Responsive vs. Mobile websites
Do you know how your business website appears on mobile devices?
How important is it to have a website that functions as well on mobile devices as it does on lap tops and desk top computers?
According to recent statistics from Pew Internet (June 26, 2012), 55% of adult cell phone owners in America use their phones to go online at least occasionally. The same study found that 31% of those cell phone Internet users go online almost exclusively using their cell phones - and that number is growing fast!
The convenience and portability promised by the first cellular phones, released in 1983, have finally been delivered by today's mobile devices that have features, coverage and even battery life that few could have imagined 30 years ago.
As cellular technology improved so did signal quality, making mobile phones more practical for regular use in an ever increasing number of locations around the world. Then came texting, GPS and data plans, smart phones and tablets with touch screens. Today a growing number of people rely solely on their mobile devices for phone calls and texting, business calendar, camera, games and books and access to the Internet.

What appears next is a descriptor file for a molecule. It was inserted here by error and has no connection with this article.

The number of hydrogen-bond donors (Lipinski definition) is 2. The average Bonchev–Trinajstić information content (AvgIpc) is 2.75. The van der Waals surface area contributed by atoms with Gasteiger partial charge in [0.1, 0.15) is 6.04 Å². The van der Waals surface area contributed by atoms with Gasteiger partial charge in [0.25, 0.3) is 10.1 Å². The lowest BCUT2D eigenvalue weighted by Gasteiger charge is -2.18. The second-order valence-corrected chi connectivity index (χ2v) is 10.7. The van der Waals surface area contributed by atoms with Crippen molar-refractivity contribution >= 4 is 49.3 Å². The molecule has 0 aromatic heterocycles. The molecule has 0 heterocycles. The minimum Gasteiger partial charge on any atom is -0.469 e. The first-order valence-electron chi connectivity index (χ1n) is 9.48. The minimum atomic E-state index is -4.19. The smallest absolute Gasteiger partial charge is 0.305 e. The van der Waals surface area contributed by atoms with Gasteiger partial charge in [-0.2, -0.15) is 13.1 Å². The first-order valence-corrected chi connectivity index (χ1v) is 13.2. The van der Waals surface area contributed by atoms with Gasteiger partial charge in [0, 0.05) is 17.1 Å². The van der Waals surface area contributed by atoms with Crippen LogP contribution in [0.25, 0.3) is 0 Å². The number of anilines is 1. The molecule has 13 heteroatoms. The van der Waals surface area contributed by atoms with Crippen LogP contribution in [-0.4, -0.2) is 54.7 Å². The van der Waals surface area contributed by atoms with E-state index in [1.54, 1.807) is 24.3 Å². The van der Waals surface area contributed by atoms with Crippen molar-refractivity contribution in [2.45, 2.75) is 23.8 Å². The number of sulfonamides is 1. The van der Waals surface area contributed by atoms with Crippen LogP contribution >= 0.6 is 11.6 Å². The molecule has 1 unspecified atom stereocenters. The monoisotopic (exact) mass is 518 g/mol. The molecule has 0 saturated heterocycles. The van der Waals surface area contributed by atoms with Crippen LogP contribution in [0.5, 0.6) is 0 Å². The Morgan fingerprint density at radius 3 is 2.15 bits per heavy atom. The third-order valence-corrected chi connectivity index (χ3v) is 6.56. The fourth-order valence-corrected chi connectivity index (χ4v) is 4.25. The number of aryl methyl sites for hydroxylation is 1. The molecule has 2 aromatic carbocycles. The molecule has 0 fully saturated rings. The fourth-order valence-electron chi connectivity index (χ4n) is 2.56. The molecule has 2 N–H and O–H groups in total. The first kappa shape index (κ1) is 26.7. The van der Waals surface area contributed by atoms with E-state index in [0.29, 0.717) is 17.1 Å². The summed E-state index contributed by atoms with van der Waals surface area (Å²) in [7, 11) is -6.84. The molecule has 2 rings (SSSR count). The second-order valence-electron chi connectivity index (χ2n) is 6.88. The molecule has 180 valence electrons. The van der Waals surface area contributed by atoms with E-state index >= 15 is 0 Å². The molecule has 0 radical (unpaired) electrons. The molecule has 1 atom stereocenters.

Like it or not, mobile devices have arrived and they are here to stay.
So what can you do to ensure your website appeals to visitors (and search engines) no matter what device is used to access it?
There are two main schools of thought on this issue:
1. Businesses should develop separate websites for desktop devices and mobile devices - including repurposed content and smaller pictures more suitable for mobile
2. Businesses should develop websites that automatically reformat themselves depending on which device is being used. This is known as responsive website design
Creating a separate website for mobile devices seems like the obvious answer for businesses that want to appeal to mobile users. With a dedicated mobile site, content, pictures and design are optimized for smaller screens and the interactive features of mobile devices, such as touch screens and click to call directly from a website. Having a dedicated mobile website can really benefit certain types of businesses where clients are most likely to want immediate and direct interaction for things like movie listings, restaurant reservations, book downloads and online ordering.